Entrepreneurship isn’t usually worth the risk, some research says, at least strictly in financial terms. Thankfully, plenty of people take the plunge anyway, because they’re drawn to it for other reasons, such as wanting to be their own boss, or wanting to pursue a personal passion.
But that conventional view is misleading, argues a recent paper by Gustavo Manso at the University of California, Berkeley. Instead, he finds that self-employment does pay off financially, but not in the way entrepreneurs might expect. The financial benefit doesn’t usually come from the entrepreneurship itself, but in the form of higher wages when the entrepreneur returns to the workforce.
Research in this area typically compares salaried workers to those working for themselves; the latter group tends to make less, on average, after controlling for factors like level of education, hence the finding that entrepreneurship isn’t worth it financially.
Instead of that approach, Manso looked at workers over a longer time period, capturing the earnings of more than 5,000 American adults between 1979 and 2012. The average annual earnings for a self-employed person in the sample is higher than for a salaried worker, while the median is lower. That squares with previous research, and with intuition: a small number of entrepreneurs will make a lot of money, but the typical entrepreneur will make less than they could at a bigger company.
However, according to Manso’s data, most entrepreneurs eventually go back to salaried work; just over half of self-employment stints last for two years or less.
When Manso looked at lifetime earnings, he found that individuals who had been self-employed at one point in their career fared better, when compared to similar workers who hadn’t.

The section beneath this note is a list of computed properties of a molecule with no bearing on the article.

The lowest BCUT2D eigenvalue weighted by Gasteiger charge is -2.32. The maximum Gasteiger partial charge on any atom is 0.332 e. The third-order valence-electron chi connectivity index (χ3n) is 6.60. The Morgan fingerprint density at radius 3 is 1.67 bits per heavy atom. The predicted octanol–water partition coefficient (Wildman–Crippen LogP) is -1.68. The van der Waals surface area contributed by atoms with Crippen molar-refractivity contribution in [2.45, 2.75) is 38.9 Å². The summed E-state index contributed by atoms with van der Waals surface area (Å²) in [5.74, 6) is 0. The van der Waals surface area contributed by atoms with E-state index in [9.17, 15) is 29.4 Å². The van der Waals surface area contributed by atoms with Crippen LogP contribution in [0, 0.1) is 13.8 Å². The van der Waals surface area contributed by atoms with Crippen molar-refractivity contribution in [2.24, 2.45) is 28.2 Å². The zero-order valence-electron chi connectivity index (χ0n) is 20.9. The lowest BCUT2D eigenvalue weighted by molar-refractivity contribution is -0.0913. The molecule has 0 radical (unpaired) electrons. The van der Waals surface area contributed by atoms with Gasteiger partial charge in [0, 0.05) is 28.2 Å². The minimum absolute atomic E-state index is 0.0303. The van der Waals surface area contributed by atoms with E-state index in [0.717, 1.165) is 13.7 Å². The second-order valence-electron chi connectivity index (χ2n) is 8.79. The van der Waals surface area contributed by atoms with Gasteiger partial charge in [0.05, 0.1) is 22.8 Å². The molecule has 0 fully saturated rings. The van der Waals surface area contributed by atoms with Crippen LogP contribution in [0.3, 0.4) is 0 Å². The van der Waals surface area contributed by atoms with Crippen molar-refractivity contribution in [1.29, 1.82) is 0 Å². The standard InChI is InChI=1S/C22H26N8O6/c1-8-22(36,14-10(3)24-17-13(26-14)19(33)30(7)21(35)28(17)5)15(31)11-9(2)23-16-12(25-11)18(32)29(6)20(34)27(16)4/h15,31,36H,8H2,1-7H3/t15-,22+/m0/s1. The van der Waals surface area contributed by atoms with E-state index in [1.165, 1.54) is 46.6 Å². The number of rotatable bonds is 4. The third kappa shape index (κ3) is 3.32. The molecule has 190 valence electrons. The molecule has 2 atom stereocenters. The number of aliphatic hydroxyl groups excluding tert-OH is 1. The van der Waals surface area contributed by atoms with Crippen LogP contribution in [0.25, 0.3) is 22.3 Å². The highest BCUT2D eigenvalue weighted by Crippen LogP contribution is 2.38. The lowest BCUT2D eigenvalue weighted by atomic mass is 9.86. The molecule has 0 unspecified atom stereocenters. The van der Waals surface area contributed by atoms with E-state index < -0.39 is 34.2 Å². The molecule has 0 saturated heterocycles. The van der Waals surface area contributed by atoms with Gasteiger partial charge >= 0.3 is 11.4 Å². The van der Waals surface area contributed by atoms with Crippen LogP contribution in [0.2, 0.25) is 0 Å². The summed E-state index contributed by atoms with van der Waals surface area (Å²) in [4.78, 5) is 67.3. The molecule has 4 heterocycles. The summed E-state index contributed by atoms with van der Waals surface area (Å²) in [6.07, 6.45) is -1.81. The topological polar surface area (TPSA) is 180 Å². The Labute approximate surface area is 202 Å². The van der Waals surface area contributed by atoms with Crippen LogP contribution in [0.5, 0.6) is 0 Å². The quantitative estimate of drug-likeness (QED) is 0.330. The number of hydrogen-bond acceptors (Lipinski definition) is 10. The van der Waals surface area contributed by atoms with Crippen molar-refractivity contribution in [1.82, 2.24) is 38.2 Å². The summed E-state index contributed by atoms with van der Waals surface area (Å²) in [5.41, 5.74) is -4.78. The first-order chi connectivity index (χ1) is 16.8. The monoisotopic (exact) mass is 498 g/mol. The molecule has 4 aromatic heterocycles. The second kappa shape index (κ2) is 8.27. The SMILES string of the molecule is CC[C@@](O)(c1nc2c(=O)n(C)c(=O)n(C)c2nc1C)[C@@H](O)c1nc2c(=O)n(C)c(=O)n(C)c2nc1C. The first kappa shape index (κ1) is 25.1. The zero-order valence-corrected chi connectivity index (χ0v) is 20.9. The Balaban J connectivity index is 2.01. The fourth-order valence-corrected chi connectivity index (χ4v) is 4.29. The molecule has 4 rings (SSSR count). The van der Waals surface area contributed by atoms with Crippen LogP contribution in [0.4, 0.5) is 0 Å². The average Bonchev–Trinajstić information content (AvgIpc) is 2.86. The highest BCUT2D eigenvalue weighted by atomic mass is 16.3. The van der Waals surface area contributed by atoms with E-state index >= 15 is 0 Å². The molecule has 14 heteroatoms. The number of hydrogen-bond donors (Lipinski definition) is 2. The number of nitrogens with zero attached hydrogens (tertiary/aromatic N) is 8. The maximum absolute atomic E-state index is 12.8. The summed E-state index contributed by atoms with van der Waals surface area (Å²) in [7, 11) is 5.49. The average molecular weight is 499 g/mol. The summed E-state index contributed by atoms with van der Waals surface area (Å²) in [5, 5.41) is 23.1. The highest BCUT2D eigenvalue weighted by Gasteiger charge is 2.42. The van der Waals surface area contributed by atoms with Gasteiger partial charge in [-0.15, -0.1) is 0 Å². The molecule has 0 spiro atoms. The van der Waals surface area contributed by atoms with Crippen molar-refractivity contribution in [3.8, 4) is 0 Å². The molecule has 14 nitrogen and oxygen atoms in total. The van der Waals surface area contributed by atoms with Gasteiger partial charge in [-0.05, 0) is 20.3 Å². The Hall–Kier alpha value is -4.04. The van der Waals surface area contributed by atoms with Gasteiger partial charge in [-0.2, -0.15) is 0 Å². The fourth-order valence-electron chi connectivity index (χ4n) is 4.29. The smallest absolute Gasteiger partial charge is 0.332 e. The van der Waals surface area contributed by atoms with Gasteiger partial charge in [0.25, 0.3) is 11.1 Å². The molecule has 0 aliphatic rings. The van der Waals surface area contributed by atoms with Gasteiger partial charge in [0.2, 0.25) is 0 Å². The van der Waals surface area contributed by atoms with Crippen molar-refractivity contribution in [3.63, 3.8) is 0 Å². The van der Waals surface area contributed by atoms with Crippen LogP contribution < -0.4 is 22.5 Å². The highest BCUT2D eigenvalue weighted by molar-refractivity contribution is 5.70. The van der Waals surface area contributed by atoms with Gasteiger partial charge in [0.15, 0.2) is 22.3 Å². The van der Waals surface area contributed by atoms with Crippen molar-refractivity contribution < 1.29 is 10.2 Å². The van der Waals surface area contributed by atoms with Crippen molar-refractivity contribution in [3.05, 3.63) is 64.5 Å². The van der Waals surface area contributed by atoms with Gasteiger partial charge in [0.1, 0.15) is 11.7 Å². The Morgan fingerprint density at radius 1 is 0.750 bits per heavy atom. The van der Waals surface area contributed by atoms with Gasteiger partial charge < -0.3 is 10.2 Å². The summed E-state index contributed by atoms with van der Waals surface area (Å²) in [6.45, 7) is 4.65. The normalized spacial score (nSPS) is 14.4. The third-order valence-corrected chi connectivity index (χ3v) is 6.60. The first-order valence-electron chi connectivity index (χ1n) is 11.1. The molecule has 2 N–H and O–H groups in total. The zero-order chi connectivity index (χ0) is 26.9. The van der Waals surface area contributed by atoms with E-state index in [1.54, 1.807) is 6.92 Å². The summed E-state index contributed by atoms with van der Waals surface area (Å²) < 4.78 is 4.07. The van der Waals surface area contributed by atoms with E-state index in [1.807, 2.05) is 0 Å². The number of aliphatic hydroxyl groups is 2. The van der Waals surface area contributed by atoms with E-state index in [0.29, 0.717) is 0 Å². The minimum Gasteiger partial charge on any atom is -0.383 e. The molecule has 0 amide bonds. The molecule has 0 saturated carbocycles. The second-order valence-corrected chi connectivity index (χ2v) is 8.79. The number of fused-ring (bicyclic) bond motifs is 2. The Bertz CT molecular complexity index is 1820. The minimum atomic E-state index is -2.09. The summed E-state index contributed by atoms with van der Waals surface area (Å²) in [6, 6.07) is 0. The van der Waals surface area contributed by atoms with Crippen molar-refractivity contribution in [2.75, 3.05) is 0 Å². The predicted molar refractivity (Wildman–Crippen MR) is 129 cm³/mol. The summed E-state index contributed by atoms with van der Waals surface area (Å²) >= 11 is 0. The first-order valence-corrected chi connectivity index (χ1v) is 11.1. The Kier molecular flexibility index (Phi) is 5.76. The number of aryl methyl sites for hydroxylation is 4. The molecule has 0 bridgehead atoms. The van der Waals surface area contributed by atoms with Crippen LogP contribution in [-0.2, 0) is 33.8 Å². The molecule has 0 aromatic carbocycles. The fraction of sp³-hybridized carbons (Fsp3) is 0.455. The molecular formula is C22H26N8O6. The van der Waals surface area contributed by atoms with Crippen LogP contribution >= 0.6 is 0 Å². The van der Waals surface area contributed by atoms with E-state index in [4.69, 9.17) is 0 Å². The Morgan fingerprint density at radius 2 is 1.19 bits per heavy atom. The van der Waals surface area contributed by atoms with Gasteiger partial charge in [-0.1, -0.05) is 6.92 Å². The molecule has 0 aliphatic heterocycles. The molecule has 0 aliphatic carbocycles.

“Individuals who attempt to be entrepreneurs but abandon entrepreneurship in less than two years are not punished, achieving approximately the same earnings as similar individuals who have not attempted to be entrepreneurs,” he reports in the paper. “At the same time, entrepreneurs who stay longer than two years, make substantially more than similar salaried workers.”
“Overall,” he concludes, “I find that entrepreneurs earn approximately 10% more than salaried workers with similar characteristics.”
Manso’s theory of why people might try entrepreneurship and then head back to the labor market just a year or two later hinges on experimentation. Stepping away from a job to start a company offers a chance to experiment with a new idea, and to see if it works or not. If the idea works, the entrepreneur stays self-employed; if the idea doesn’t work, they get another job.
The data can’t explain why that next job pays as much or more than the entrepreneur would have made if they’d never been self-employed. “It seems that the labor market values the experience [of being] self-employed,” said Manso by email. “Maybe the skills developed during [a] self-employment spell are useful as [a] salaried worker.”
As Manso notes, and as economist Noah Smith noted in a column about the paper last year, this data isn’t limited to the sort of entrepreneurs who raise venture capital or typify Silicon Valley. More likely, it includes mostly small business owners in sectors like retail or food service. Still, it’s at least plausible that something similar happens for growth entrepreneurs. There are plenty of ways for an entrepreneur to mitigate the risk of starting a business, for instance by developing an area of expertise, which could conceivably translate into higher wages should the venture fail. And for younger workers, founding or joining a startup can mean a more senior title with more responsibility, which might translate into a better job at an established firm later on.
Like everything else, the devil is probably in the details. Whether a stint as an entrepreneur pays off financially will depend on the person, the career, and the business in question. Manso’s research is a reminder that entrepreneurship needn’t be a lifelong commitment. It is possible to found a startup and later return to an established company. Sometimes it’s even the best way to ensure a return on your entrepreneurial investment.
Walter Frick is a senior associate editor at Harvard Business Review.
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